Back at the house, she got a bath and a meal ... she was very hungry.  And then I wrapped her up in a towel and she slept for about 14 hours.  At the veterinarian's office the next day, she got some puppy shots and a clean bill of health from the vet.  She weighed all of 3 pounds and he estimated she was only about seven weeks old.  He and his staff were sure she was an Australian Cattledog (Blue Heeler) or a Cattledog/Australian Shepherd cross.  Whatever she was, I surely didn't need a third dog ... but almost 13 years later ... well, let's just say I'm a softie and leave it at that!

Acting the Clown
It was obvious early on that Ripley is smart ... she learned to use the doggie door and was house trained in less than 2 weeks!

Ripley has brought me years of smiles, laughter and loyal companionship.  Being a herding breed, she is extremely intelligent and has lots of energy.  It's often been a challenge keeping her mentally stimulated, but since I was already used to taking my dogs for long walks several days a week, I had few behavioral issues with Rip. 

 And Ripley has taught me so much.  She's been nothing less than inspirational.

When she was only five years old, she started to show signs of arthritis.  And unfortunately for her, it has been an aggressive and pervasive disease.  Within just a few years, her spine was nearly fused together with invasive tissue, and both of her knees were nearly unrecognizable in x-rays.  Added to that, her front right foot is also gradually being taken over by pernicious tissues.

The arthritis in her spine got so bad that the nerve to her back legs was crushed, which also affected her bladder ... she leaked urine almost constantly.  When her veterinarian, "Dr. Ben," showed me x-rays of her lower back and legs in September 2010, he said, "I don't know how this dog can walk!"  And he followed that with,  "if any human had arthritis this bad, they'd be in a wheelchair."  Then Dr. Ben looked me intently in the eyes and told me he had shown these x-rays to his colleagues.  Their immediate reaction was to put her down.  He responded to them with, "You wouldn't say that if you knew this dog.  She has the spirit of a puppy."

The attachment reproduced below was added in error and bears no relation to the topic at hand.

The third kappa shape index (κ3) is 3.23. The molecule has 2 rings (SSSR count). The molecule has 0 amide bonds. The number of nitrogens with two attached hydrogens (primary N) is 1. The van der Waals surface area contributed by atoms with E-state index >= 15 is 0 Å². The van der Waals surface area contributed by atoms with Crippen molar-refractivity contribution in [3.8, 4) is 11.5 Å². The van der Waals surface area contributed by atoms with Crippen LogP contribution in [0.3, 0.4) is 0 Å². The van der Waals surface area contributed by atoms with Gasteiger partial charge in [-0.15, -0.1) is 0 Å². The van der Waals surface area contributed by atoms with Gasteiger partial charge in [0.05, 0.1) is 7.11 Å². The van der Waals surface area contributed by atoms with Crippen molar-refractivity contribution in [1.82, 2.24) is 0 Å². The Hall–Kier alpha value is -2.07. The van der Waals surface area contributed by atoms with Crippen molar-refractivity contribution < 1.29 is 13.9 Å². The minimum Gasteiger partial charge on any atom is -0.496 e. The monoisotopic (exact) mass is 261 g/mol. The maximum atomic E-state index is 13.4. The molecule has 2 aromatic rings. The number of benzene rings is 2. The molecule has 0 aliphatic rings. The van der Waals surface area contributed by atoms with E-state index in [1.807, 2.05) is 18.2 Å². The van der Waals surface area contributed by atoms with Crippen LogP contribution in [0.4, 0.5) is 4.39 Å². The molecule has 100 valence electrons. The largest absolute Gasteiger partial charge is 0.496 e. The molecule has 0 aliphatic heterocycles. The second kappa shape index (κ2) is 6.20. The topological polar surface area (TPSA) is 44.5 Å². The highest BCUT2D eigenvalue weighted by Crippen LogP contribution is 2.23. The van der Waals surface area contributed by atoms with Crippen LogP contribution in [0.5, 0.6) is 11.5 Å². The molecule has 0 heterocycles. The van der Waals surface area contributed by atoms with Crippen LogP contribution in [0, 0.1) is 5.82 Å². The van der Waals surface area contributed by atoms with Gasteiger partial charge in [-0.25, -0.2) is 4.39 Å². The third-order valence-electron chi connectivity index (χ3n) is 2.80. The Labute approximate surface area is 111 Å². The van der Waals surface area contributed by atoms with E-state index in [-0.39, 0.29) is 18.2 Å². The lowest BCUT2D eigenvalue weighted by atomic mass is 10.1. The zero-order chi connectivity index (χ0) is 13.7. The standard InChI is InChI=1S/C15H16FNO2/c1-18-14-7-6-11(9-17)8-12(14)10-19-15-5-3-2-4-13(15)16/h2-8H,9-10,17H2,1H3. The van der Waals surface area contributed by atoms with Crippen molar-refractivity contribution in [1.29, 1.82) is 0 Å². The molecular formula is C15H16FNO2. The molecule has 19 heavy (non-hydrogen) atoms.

And he was right.  You'd never know how bad her condition was just by watching her ... she was still happy and silly and more than willing to go on hikes with me and the rest of the Pack, and got around the house and yard well enough.  But I knew she was in pain and it was getting worse, despite daily doses of anti-inflammatory drugs and joint supplements.  I had a decision to make: take away her life, or seek advice from a specialist.  And when I looked into Ripley's eyes, I knew I couldn't give up on her.   

So Dr. Ben referred us to the best orthopedic surgeon he knew.  And I drove her 3 hours to  the University of Missouri--Columbia's College of Veterinary Medicine ... several times over the course of several months.  To make a long story a bit shorter, in December 2010, Ripley had surgery to scrape the foreign tissue from around her spine to free up the nerve that had been crushed flat.  I knew it would be only a temporary solution, but the orthopedic surgeon, "Dr. Jimi," was confident that it would make a significant difference in Ripley's life.  And it did!  Within just a few days after the surgery, I could see how much easier it was for her to walk.  And her bladder no longer leaked.  Along with the back surgery, Dr. Jimi injected steroids and other fluids into her stifle joints (knees), which made her all the more comfortable.